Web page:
Internship Diaries | Week 1


I’m currently just over a quarter of the way through my summer work placement at the department of infection, immunity and cardiovascular disease at the Royal Hallamshire hospital. Although i’ve only been in the lab for 7 days, it’s already been such an eye opener and I thought i’d share what i’ve discovered with you guys!


Earning respect in a lab is hard. Earning respect as an undergrad in a lab, a whole different ball game. It’s honestly really difficult to find your place in a lab when you’re the most unqualified person there. Superiors easily look down on you, which is disheartening because we all have to start somewhere, and everyones an undergrad at some point…


The wage gap in a lab is astounding, especially between people doing the same job. Two people doing PhD’s in the same lab, one can be earning twice the wage of the other? Where’s the sense in that? IT’S LITERALLY THE SAME JOB. Learning this was definitely an eye opener, and has made me realise there’s no rush for me to get into a PhD. It’s such a commitment and there are so many variables, that I want to make sure I find the perfect one or me. 


You have to want it. Labs are lonely, and quiet and there’s a heck of a lot of waiting around… (especially with western blots, YAWNNN). But as cringey as it sounds, you get out what you put in. Some people are there from 8am-6pm, Monday to Friday plus weekends and their reaping the rewards.  Dedication is key with post grad study, you’ve just gotta be prepare to give it your all if you want to have the career you’re dreaming of.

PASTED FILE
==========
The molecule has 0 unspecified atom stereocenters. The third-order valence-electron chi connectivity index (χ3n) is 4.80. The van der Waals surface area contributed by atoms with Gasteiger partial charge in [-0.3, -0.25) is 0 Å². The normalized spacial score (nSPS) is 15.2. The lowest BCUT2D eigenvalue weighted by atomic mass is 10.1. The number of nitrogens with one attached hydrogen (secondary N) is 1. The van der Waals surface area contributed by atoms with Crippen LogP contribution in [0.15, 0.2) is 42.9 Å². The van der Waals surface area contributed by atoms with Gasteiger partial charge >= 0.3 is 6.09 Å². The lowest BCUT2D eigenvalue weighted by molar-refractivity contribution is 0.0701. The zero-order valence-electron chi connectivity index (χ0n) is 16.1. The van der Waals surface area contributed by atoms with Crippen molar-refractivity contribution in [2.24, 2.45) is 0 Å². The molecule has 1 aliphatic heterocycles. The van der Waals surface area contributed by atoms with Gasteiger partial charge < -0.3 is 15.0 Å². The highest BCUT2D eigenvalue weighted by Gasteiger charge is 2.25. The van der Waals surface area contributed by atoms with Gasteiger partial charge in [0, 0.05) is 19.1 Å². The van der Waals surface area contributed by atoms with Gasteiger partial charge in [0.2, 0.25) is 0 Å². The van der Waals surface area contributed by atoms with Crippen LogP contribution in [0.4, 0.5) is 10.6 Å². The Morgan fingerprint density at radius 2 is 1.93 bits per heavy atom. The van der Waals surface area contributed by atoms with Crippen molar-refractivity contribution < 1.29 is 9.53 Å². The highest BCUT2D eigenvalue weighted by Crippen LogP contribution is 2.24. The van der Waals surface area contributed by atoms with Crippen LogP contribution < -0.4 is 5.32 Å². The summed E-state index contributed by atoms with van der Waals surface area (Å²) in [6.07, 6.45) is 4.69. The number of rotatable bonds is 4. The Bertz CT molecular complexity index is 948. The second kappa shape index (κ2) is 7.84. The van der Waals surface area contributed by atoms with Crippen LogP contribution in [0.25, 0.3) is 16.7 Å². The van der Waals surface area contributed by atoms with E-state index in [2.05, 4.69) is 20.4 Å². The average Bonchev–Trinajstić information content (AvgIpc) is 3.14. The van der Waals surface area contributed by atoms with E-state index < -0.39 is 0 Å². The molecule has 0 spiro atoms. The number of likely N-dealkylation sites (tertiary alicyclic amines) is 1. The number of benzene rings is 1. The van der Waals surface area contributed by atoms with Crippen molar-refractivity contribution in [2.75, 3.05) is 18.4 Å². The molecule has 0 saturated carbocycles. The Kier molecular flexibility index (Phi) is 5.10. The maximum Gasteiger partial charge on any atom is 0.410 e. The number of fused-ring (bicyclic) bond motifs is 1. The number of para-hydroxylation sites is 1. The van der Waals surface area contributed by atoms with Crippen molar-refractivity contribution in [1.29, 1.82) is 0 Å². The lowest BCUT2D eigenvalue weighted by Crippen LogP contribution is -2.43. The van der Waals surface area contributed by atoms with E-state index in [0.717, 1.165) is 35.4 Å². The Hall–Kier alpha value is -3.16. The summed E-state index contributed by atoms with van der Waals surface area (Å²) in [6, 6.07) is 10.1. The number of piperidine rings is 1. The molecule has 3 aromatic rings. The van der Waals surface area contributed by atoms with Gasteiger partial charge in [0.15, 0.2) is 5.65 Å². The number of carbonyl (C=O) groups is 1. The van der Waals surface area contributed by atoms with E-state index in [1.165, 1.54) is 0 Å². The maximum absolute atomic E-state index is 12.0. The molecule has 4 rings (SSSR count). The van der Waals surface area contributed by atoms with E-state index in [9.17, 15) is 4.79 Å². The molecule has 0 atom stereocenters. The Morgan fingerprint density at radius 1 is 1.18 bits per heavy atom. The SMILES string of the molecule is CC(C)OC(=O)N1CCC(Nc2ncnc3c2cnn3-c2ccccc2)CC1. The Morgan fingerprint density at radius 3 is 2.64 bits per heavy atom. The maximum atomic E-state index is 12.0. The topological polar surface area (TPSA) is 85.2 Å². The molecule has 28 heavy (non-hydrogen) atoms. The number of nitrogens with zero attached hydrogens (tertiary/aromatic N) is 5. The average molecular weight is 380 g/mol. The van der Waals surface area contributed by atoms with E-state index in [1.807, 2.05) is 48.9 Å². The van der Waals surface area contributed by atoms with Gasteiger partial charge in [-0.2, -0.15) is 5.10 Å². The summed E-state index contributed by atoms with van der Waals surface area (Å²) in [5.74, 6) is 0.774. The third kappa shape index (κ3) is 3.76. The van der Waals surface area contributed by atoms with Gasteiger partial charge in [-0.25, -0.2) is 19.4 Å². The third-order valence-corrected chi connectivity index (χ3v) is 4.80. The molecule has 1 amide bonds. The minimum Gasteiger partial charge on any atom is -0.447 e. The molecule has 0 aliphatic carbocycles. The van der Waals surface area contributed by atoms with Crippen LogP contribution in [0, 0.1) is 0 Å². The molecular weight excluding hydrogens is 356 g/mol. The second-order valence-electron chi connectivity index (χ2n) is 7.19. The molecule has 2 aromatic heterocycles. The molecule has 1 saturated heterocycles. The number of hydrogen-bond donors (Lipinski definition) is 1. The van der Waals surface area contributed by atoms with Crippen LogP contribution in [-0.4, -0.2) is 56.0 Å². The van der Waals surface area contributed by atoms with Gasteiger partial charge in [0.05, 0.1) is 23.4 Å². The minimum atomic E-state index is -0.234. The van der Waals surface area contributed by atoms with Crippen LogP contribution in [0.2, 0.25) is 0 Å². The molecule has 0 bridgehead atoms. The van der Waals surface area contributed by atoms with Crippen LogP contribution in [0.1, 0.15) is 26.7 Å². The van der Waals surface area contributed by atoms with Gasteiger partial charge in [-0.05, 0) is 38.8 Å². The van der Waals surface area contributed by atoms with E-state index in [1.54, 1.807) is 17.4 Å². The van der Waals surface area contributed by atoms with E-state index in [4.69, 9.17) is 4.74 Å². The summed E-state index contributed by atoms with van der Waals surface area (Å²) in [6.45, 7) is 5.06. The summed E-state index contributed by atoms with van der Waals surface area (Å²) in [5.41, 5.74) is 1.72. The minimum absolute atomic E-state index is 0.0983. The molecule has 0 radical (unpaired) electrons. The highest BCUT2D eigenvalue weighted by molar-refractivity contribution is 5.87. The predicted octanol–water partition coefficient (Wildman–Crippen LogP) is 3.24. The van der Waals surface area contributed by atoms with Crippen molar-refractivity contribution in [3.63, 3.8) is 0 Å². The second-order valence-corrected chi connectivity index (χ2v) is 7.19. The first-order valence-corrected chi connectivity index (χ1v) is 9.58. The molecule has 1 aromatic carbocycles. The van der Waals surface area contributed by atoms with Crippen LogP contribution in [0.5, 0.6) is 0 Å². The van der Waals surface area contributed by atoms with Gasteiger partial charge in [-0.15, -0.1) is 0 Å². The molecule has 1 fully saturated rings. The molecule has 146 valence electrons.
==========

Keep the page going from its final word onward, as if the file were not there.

Working 9-5 is bloody difficult when a lot of it is spent in silence, hunch over a bench pipetting or writing up protocols. Coffee = a scientists BFF. 


Whenever i’m in uni practicals I always shy away from the hard stuff, because I think I’m going to suck at it. This week has taught me most importantly, that i’m actually fucking good at science. It’s been a massive confidence boost to have people invest their time in helping me and for my data to come out the way it actually should..Plus i’ve been interacting with a bunch of people i’ve never met before, so I guess you could say i’m getting braver to!

If you’re thinking of doing any kind of work experience I recommend it 1000%. There’s so much you don’t learn in a lab or a lecture or from a conversation with your tutor. I think if you want to work in science it’s so important to go out and see what it’s like because it’s definitely not for everyone. 

Check back this time next week to see what i’ve learnt as I reach the half way stage of my time in the lab! 


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